Monday, December 30, 2019
The Utterly Impressive Crime Thriller Uncut Gems Will Leave Your Nerves Shattered
As the camera swirls around the interior of this valuable stone, the environment gradually shifts into Sandler's colon as it's being examined during a colonoscopy. This transition from gem to colon immediately establishes how closely tied to this gem Ratner is, it's as much of a part of himself as his colon. Why is he so passionate about a gem? Well, this black opal gem is a rare beauty that Ratner has discovered could draw well over a million dollars at a prolific auction. Being an egotistical fellow, Ratner can't just shut this gem off in a safe somewhere and only take it out for the splashy auction. This guy just can't help but show off his newest possession to a customer in his story, basketball player Kevin Garnett (played by himself).
Garnett is now convinced that he needs to borrow this gem for just a little bit, he'll totally have it back in time for the auction! From here, gambling addict Howard Ratner begins to get himself into a whole mess of trouble as he tries to keep himself above water financially. The assorted debts he's collected, including one with his brother-in-law Arno (Eric Bogosian), begin to not just pile on top of one another but collide into him. The screenplay for Uncut Gems, penned by The Safdie Brothers as well as Ronald Bronstein, is a series of ever-escalating chaos that evokes Martin Scorsese's After Hours both in how it's a portrait of one guy experiencing relentless failure at every turn as well as in the movies overall quality.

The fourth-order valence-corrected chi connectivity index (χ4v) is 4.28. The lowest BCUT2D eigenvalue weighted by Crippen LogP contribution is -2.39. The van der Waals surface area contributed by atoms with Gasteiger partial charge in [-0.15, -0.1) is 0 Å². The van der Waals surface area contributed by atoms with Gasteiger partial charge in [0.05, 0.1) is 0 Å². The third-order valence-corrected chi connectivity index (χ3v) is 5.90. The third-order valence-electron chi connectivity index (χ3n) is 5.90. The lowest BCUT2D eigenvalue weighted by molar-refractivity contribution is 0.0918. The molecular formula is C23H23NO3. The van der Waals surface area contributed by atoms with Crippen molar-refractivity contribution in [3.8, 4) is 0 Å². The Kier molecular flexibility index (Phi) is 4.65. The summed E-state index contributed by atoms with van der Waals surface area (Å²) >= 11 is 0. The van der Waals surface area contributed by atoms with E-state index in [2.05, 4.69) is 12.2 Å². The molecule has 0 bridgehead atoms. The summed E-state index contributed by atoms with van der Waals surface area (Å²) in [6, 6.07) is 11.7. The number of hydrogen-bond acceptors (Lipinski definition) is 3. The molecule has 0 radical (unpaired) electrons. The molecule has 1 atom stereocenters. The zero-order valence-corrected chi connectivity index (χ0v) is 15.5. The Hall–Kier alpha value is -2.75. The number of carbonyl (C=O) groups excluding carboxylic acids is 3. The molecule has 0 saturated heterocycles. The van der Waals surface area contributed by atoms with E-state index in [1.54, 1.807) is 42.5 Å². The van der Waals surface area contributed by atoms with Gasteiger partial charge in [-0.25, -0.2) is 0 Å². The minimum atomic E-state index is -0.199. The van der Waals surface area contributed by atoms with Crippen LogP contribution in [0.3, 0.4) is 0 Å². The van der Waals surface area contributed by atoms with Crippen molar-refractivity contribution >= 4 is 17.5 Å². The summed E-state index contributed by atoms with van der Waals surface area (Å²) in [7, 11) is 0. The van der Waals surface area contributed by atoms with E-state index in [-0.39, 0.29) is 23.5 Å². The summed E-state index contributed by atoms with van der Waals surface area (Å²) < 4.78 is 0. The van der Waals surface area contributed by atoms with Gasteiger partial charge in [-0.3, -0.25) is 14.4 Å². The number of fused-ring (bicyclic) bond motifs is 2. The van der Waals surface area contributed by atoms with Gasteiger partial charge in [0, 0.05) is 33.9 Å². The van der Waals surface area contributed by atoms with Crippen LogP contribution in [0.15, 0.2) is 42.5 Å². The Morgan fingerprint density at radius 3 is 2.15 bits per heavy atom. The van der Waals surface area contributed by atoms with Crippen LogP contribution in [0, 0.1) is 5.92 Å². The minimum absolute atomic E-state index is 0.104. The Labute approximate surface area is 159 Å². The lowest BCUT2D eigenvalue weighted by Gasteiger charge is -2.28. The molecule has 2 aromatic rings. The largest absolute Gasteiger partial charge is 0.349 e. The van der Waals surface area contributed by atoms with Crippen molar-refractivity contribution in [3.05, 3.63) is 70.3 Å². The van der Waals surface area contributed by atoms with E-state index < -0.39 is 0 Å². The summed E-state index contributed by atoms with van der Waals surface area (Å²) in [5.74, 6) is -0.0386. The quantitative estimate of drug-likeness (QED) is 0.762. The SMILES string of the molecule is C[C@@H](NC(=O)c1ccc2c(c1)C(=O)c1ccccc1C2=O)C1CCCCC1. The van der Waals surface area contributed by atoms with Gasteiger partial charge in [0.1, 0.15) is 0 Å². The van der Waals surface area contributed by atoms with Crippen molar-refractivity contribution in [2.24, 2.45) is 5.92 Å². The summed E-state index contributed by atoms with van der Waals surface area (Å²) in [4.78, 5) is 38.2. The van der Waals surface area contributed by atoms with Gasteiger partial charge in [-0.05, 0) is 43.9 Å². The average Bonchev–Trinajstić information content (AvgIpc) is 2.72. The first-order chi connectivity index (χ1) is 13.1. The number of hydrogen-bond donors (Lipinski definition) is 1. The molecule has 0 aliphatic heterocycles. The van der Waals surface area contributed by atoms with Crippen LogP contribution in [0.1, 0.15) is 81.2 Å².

What's especially nifty about Uncut Gems particular brand of debauchery is how its a movie fully committed to icky crime world shenanigans, the whole movies about as grimy as a storm drain. However, just because we're in dark crime thriller territory doesn't mean Josh and Ben Safdie rely exclusively on a grey-and-black color palette to communicate a sense of tension. On the contrary, Uncut Gems, much like Good Time, is a frequently vibrant-looking movie. Pawnshops, black-lit concerts, and even Howard's dingy office make heavy use of bright colors without sacrificing a sense of tangible sketchiness. Darius Khondji's vividly-realized cinematography works in harmony with the grotty nature of the story and its characters.
Plus, adhering to such a unique brightly-colored aesthetic lends Uncut Gems its own distinct visual identity as a crime thriller. Actually, one of the best aspects of this consistently riveting feature is how its never lacking in bold creative choices. Daniel Lopatin's score, for example, makes heavy use of electronic music, a genre that one doesn't typically associate with the genre of crime thrillers. This unorthodox move pays off big time however since Lopatin's compositions make use of such unnerving & unexpected noises and sounds (plus brief digressions into other genres of music, like the brief use of an operatic bellow) that they fit perfectly into such an intensely unpredictable film like Uncut Gems. Just like the behavior of Howard Ratner, you never know where Lopatin's terrific score is going next.